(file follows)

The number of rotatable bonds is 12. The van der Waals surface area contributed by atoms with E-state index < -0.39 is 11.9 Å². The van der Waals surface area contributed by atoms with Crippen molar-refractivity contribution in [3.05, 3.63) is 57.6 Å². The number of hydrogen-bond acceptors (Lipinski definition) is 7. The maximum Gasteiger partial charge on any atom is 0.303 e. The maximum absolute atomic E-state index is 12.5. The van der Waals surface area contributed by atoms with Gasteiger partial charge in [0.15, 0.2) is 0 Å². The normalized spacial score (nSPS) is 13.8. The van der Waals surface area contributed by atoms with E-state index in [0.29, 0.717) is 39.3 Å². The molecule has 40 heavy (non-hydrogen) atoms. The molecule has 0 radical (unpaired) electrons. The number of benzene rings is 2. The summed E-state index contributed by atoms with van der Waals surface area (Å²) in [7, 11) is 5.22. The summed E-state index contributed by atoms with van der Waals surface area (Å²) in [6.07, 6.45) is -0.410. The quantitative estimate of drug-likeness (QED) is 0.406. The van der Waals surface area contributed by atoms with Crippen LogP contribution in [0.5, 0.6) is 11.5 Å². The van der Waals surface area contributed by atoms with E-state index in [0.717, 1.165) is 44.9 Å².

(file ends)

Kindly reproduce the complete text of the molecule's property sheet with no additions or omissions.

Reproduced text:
The number of rotatable bonds is 12. The van der Waals surface area contributed by atoms with E-state index < -0.39 is 11.9 Å². The van der Waals surface area contributed by atoms with Crippen molar-refractivity contribution in [3.05, 3.63) is 57.6 Å². The number of hydrogen-bond acceptors (Lipinski definition) is 7. The maximum Gasteiger partial charge on any atom is 0.303 e. The maximum absolute atomic E-state index is 12.5. The van der Waals surface area contributed by atoms with Gasteiger partial charge in [0.15, 0.2) is 0 Å². The normalized spacial score (nSPS) is 13.8. The van der Waals surface area contributed by atoms with E-state index in [0.29, 0.717) is 39.3 Å². The molecule has 40 heavy (non-hydrogen) atoms. The molecule has 0 radical (unpaired) electrons. The number of benzene rings is 2. The summed E-state index contributed by atoms with van der Waals surface area (Å²) in [7, 11) is 5.22. The summed E-state index contributed by atoms with van der Waals surface area (Å²) in [6.07, 6.45) is -0.410. The quantitative estimate of drug-likeness (QED) is 0.406. The van der Waals surface area contributed by atoms with Crippen LogP contribution in [0.5, 0.6) is 11.5 Å². The van der Waals surface area contributed by atoms with E-state index in [0.717, 1.165) is 44.9 Å².